ErotiSim - Sex And The Sims: The Article

August 27, 2007 4:05 PM | Simon Carless

- Over at new PC uber-blog Rock Paper Shotgun, there's an excellent new Kieron Gillen article called 'ErotiSim: Sex and The Sims', which starts with, well, a call to Gillen "...from a freelancer from help-the-homeless-help-themselves magazine The Big Issue, which wanted to run a feature on The Sims’ runaway success. He was, essentially, looking for a quote saying that it was played by those with no social life to indulge in a surrogate fictional one."

Gillen continues: "He wasn’t interested in the truth – he admitted he’d been provided an angle by his Editor and was working to fulfil it. So I just informed him that, actually, The Sims was actually already receiving a snobbish backlash from actual hardcore gamers, and its fans were in fact non-typical players. Normal people were digging it, not just crazed obsessives." But, Gillen goes on - he thinks the angle that The Sims really thrives on is one that's very much hidden in the game itself:

"While sex is only a relatively small part of The Sims - crucially, your Sim can meet and form relationships with other Sims - it’s the dark heart that underlies everything. It’s not the engine of the game, but the romantic potential is its fuel, driving it onwards. Perhaps appropriately. The Sims simulates life and life’s nothing but a mass of social fabric wrapped tightly around that spark of attraction." More darkness within!

TO Jam Serves Up More Indie Goodness

August 27, 2007 8:05 AM | Simon Carless

- Aha, got sent a note from the folks at the Toronto Game Jam, aka ToJam, which we've covered before: "We recently finished a backlog of game uploading and website design. Since I last emailed you we've added at least 16 new games!" This is the second iteration of the Jam, btw - and it's pretty neat to see what people can come up with in just 2 or 3 days.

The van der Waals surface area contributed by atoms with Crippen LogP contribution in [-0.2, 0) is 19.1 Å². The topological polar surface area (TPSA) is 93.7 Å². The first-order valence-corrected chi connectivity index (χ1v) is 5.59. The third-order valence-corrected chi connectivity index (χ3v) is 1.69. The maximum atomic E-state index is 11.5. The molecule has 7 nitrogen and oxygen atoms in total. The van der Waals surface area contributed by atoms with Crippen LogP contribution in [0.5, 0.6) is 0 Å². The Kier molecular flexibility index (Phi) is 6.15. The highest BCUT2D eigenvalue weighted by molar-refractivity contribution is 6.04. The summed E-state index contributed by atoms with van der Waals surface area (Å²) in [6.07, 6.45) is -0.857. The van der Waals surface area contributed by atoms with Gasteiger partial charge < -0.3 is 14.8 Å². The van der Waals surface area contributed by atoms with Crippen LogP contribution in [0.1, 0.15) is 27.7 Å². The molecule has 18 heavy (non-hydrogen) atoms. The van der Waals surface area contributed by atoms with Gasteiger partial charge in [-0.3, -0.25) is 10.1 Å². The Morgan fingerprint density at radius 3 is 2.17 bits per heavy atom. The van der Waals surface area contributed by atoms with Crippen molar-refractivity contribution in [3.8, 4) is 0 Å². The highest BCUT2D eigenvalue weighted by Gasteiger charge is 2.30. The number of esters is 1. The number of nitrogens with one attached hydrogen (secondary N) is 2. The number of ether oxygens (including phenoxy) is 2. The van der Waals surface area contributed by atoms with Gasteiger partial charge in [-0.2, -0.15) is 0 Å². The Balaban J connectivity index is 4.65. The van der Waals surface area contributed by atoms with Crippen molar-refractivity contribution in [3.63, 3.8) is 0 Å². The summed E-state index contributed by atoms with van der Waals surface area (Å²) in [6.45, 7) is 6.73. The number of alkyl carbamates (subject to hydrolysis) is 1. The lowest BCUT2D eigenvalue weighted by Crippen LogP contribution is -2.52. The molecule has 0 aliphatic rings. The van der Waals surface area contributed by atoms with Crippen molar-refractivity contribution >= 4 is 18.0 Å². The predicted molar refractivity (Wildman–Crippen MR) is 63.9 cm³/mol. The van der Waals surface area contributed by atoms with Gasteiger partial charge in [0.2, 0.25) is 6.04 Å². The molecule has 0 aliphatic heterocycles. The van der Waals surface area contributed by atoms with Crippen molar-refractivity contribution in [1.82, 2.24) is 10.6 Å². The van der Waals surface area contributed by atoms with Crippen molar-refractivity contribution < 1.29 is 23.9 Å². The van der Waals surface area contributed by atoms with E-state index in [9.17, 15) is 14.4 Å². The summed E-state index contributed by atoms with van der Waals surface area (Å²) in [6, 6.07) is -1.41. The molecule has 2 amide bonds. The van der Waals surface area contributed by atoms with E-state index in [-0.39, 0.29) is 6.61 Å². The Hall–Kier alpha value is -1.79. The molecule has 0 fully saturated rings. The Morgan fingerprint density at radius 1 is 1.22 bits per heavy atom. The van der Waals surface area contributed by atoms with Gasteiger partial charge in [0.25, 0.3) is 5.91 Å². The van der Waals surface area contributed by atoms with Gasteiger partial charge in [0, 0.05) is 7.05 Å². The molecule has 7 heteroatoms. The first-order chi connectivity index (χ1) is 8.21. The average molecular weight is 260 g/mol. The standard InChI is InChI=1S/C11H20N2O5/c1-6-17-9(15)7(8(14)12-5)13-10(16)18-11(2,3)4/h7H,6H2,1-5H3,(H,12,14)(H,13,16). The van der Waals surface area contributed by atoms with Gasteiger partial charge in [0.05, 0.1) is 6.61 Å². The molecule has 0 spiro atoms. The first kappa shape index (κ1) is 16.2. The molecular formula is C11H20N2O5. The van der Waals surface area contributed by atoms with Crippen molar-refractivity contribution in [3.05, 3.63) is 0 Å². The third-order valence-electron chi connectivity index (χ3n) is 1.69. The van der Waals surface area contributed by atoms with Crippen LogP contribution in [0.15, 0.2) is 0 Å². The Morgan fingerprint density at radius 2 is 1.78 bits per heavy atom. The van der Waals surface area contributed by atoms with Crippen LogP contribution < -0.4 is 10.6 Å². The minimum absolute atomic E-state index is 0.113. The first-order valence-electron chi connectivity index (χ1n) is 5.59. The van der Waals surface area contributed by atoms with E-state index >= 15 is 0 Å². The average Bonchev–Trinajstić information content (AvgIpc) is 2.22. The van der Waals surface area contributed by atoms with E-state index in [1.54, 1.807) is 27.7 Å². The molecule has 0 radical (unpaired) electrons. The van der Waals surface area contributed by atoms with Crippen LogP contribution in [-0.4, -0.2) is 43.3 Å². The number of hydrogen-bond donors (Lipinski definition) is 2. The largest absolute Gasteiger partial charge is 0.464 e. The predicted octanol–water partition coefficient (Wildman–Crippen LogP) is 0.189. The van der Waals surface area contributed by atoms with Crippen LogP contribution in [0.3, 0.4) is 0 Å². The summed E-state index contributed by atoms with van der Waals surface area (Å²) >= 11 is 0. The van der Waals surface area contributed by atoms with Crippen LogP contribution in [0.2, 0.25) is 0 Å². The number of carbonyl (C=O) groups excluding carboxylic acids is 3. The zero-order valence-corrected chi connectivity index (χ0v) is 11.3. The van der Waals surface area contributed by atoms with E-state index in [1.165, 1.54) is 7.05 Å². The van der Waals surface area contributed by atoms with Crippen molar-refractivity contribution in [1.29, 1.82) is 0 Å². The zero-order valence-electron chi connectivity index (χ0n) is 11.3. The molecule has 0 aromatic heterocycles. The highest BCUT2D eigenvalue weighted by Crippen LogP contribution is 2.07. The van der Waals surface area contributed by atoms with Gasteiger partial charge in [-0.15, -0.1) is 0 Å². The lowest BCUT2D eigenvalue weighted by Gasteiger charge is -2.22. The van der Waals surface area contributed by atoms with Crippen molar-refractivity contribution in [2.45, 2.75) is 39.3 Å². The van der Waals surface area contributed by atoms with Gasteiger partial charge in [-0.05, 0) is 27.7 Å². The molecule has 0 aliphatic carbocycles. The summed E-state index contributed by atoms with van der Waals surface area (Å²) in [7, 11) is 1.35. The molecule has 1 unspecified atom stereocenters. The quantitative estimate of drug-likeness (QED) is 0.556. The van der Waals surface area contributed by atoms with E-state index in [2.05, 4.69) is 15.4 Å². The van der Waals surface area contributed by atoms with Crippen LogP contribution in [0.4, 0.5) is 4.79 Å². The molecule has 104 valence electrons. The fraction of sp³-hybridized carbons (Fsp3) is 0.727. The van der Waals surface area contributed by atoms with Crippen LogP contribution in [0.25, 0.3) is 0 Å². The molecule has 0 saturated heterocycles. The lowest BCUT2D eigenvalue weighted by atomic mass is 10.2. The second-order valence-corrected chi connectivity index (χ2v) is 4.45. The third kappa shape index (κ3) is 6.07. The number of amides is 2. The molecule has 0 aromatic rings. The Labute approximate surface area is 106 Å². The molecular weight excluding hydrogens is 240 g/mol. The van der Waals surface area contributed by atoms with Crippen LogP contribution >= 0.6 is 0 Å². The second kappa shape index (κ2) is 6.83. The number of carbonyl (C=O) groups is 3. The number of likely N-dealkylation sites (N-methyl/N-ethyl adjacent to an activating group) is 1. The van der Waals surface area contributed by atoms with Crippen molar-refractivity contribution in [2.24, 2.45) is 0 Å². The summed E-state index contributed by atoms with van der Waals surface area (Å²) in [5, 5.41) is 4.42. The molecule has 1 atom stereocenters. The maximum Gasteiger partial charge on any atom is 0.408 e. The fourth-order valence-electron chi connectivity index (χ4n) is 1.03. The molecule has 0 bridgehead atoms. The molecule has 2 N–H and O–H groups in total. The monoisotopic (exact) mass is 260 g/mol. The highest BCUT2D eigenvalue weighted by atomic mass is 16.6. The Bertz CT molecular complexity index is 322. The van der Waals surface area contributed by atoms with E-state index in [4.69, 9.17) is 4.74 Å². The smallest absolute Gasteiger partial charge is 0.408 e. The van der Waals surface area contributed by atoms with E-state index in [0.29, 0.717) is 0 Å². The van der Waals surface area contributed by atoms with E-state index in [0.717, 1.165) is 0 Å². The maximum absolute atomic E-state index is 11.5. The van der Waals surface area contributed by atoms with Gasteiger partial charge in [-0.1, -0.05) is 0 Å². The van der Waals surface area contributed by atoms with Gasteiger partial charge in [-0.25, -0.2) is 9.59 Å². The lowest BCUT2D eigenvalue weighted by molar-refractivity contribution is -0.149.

It's noted: "There have been 19 more games added [to the ToJam 2007 website] such as... * Two by Two * Noodle * Emergency Response Team * Super Defender Robo * Speakeasy * Monkey Banana Blitz * Yarrgh! * Box Wars * Urban Tactics * Sex Drugs & T3chno * Killer Coding Ninja Monkey." Poking around a bit, Urban Tactics has pixelated zombies in a Flash game, for starters!

Oh my, and there's also a music game called 'Sex, Drugs And Techno' - terrible name, but free music rhythm games are not to be sniffed at, and even Yarrgh!, which is a DS homebrew title that runs in an emulator: "Defend your airship from the merciless air pirates with the help of your rocket." Feel free to recommend/disrecommend other games in the comments?

GameCareerGuide Vs. Fumito Ueda Vs. NeoGAF - Fight!

August 27, 2007 12:04 AM | Simon Carless

- Something posted late last week to relatively little fanfare was Eric-Jon Waugh's 'Rock in His Pocket: Reading Shadow of the Colossus' - the latest in his series on our GameCareerGuide.com, which follows similar critiques for Viva Pinata and for Dead Rising, as well as an earlier look at Animal Crossing.

Waugh starts by suggesting, perhaps a little provokingly: "Paired with a more down-to-earth design team to translate his ideas (someone with a Valve mentality, perhaps) Ueda could change the world of games. But so far, he's been the master of the golden arrow. His ideas are so poignant yet so tediously executed that they create a certain cognitive dissonance in the player, inspiring not so much awe as transcendence, a deep need to puzzle over what went wrong and how to better it."

More fun still, the dangerous leprechauns at NeoGAF have been poking at the feature, group-tussle style, and I really appreciated the synopsis from Lemming_JRS: "What I took away from the article was this: SotC is a brilliant game that prevented itself from gaining a wider audience through design decisions that, while they might have served Ueda's vision, did not serve the player. Frame rate issues aside, SotC is not a game that most people, non-hardcore gamers especially, can just pick up and "get" right away. Does that make it a bad game? No. Does that prevent more people from seeing the entirety of Ueda's interesting ideas and vision? Yes." I never got into SotC, actually, and agree with the above.